Religion and politics can be a tasty cocktail
Faith in our Parliament

Religion and politics can be a tasty cocktail

'the deepest crises of our lives can turn out to be the moments when we encounter the deepest truths and discover the greatest strengths.'

From left: Archiepiscopal Vicar of Canberra Bishop Bartholomew, Attorney General Mark Dreyfus, Rabbi Ralph Genende.
From left: Archiepiscopal Vicar of Canberra Bishop Bartholomew, Attorney General Mark Dreyfus, Rabbi Ralph Genende.

On June 2015, I attended the inaugural interfaith parliamentary breakfast. A fortnight ago, after a COVID hiatus of two years, I attended, together with several Jewish representatives from across the country, the Federal Parliamentary Interfaith Breakfast held at the Press Club in Canberra under the auspices of the Australian Catholic University.

It was a colourful event – a mix of the formal suits of our parliamentary representatives, and the robes and icons of our interfaith dignitaries. It was, however, not the clothing, but the content that gave this breakfast its colour and its substance.

It is rare to go to a function with all the speeches being of high quality. This breakfast provided a lot more than cereal and fruit; it served up heaps of rare and stimulating dishes. It was a cerebral and spiritual feast.

It began with the outstanding introduction by Ashley Medalia, the Jewish master of ceremonies; it continued with the vibrant and witty words and invocation of country, by Nugganawal Elder Auntie Violet Sheridan and her impassioned plea to support the Uluru Statement, quoting the well-known verses: “Don’t walk behind me, I may not lead.

“Don’t walk in front of me, I may not follow. Just walk beside me and be my friend.”

The prayer by Sr Farquer before the meal was eloquent entree: “Conscious of our identity as members of the same human family, we connect together to that Creative Power within and beyond our common humanity. Let us relish the opportunities presented to us this morning …”

It was, however, the three guest speakers that made the most powerful impact.

The first was leader of the opposition, Peter Dutton MP.

Dutton gave a spirited and challenging analysis of Andrew Thorburn, who resigned as the Essendon AFL club’s chief executive over his links to a church that condemns homosexuality and abortion. Even though I did not agree with the conclusion of his argument, the logic and clarity of it was stimulating.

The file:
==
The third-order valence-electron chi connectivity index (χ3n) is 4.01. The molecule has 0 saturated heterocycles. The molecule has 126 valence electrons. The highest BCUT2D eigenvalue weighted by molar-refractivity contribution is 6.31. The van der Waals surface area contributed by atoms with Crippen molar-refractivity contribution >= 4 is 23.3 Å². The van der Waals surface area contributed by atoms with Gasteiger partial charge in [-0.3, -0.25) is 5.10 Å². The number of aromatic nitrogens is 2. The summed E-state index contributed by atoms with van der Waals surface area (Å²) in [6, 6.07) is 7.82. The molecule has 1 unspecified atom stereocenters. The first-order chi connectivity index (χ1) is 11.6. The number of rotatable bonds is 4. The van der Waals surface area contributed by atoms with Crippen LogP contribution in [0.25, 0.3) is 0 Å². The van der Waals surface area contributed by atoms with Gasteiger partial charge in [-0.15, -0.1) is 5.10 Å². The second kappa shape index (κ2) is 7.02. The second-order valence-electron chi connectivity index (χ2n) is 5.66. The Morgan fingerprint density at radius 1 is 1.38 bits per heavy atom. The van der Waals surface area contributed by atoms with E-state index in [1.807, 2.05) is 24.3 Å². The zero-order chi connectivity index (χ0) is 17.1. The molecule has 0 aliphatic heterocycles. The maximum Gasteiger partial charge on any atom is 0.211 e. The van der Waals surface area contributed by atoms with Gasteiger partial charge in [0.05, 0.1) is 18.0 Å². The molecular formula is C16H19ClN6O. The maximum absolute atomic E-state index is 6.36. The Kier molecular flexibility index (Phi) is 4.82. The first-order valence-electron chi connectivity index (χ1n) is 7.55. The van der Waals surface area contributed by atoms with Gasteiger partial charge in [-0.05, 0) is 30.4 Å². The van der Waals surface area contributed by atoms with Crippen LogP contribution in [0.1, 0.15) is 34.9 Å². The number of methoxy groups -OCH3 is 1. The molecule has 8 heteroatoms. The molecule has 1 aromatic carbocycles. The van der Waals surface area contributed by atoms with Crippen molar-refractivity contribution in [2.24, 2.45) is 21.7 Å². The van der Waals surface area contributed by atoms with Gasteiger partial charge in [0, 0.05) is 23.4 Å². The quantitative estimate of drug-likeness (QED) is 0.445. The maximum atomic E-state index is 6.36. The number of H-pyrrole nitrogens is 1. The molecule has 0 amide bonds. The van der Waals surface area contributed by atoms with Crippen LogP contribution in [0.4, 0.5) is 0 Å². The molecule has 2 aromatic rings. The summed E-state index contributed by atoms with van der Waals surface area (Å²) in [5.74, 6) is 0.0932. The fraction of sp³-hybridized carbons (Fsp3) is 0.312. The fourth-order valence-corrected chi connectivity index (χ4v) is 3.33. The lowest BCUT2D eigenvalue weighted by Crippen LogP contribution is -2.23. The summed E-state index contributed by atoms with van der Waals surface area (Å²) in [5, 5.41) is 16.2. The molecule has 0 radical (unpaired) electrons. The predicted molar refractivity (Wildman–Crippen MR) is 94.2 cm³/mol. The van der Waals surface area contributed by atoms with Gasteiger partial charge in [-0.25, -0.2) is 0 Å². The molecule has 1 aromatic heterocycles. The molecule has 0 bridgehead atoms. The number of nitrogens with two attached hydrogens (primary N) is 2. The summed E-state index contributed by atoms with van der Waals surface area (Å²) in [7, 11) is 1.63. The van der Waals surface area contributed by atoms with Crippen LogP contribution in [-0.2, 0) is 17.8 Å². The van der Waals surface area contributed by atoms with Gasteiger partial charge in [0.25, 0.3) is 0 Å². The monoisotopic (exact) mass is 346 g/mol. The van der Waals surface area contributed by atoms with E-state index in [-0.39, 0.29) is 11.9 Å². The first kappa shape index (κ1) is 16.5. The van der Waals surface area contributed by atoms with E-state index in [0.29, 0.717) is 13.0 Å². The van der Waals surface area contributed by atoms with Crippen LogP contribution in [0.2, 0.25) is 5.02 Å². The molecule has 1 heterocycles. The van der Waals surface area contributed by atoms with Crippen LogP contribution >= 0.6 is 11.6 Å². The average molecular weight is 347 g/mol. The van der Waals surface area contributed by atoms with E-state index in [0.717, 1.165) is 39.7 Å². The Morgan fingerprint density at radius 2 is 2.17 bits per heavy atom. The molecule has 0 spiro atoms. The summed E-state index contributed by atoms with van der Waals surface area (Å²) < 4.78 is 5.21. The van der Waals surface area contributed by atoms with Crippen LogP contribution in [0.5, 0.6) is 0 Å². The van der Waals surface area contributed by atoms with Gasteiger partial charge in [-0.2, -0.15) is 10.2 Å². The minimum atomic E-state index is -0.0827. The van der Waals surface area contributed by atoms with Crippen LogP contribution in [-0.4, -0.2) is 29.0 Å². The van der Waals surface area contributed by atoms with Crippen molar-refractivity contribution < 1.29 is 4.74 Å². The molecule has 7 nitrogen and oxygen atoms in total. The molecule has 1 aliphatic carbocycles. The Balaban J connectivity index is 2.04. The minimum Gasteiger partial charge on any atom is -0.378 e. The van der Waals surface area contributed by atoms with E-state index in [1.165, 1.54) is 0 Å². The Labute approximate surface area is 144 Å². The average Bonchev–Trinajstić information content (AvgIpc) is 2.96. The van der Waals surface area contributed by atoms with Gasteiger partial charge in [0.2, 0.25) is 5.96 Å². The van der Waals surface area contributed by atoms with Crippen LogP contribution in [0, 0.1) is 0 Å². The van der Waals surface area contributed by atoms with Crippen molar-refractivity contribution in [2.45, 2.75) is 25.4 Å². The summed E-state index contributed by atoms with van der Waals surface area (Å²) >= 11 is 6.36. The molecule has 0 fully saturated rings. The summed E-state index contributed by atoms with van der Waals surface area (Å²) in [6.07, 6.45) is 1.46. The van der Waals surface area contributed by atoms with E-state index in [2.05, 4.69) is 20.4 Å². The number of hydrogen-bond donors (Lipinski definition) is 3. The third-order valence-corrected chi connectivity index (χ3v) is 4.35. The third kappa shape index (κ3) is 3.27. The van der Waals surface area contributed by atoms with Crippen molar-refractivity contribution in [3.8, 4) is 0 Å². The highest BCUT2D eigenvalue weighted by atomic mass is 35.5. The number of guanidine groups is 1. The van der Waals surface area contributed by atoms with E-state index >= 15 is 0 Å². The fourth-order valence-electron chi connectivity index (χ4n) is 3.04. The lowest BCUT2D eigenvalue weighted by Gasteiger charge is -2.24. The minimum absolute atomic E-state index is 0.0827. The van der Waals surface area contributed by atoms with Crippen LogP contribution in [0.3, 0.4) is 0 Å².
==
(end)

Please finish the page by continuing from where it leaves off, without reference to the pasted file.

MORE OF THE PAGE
He was followed by Attorney-General and Cabinet Secretary, Mark Dreyfus KC MP. While Dreyfus did not directly respond to Dutton, his thoughtful and nuanced presentation did address the issue of religion and politics as a “difficult, delicate and many-sided discussion”.

He referred to the Australian Law Reform Commission (ALRC) he had established to review religious exemptions for educational institutions in federal anti-discrimination law.

The ALRC had been charged with advising on the best way to protect staff in religious schools from discrimination at work, while maintaining the right of religious schools to preference people of their faith in the selection of staff.

Dreyfus spoke about how his own Jewish religious beliefs informed his passion for an Australia that is genuinely inclusive, for a country that respects religious and cultural diversity.

He also echoed the words of his press release in November when he said: “To lead the ALRC’s inquiry I have appointed the Hon Justice Stephen Rothman AM of the New South Wales Supreme Court as a part-time commissioner. Justice Rothman is an eminent lawyer with a deep interest in and a longstanding involvement with the Jewish education sector. I consider him to be ideally placed to lead this inquiry.”

The final speaker was the respected writer, journalist, radio and TV celebrity, currently Q&A presenter, Professor Stan Grant. I have long admired Grant and having recently read his book, Talking to my Country, I was anticipating a scintillating speech. I wasn’t disappointed. He was the icing on the cake, if not the cake itself.

Speaking with a quiet and contained energy, he spoke about his religious upbringing in a small whitewashed church in Griffith. Here in this humble space he learned about the tremendous gravity-defying power of love in a world where we can so easily feel unloved. Referring to the secular French Jewish philosopher and mystic Simone Weil, who felt a spirit of God entered her when she felt most forsaken, Grant suggested that it’s when we feel abandoned by God that He lets love lead us back to Him.

Grant’s words resonated. They reminded me of the insight of Rabbi Jonathan Sacks that the deepest crises of our lives can turn out to be the moments when we encounter the deepest truths and discover the greatest strengths. Jacob finds God in the darkest and most lonely moments of his life. He wakes up from his dream and fears of death (Genesis 28:12-17) with an epiphany: Surely the Lord is in this place – and I did not know it!

Some may lament the increasing secularity of Australian society. This breakfast bolstered my faith in the power of faith to inform and inspire our country. Perhaps even a model to countries across the world – including Israel – that religion and politics can be a tasty cocktail, and not a toxic meal.

Rabbi Ralph Genende is senior rabbi to the Australian Defence Force, rabbi of Kehillat Kesher and director of Jewish life at Jewish Care Victoria.

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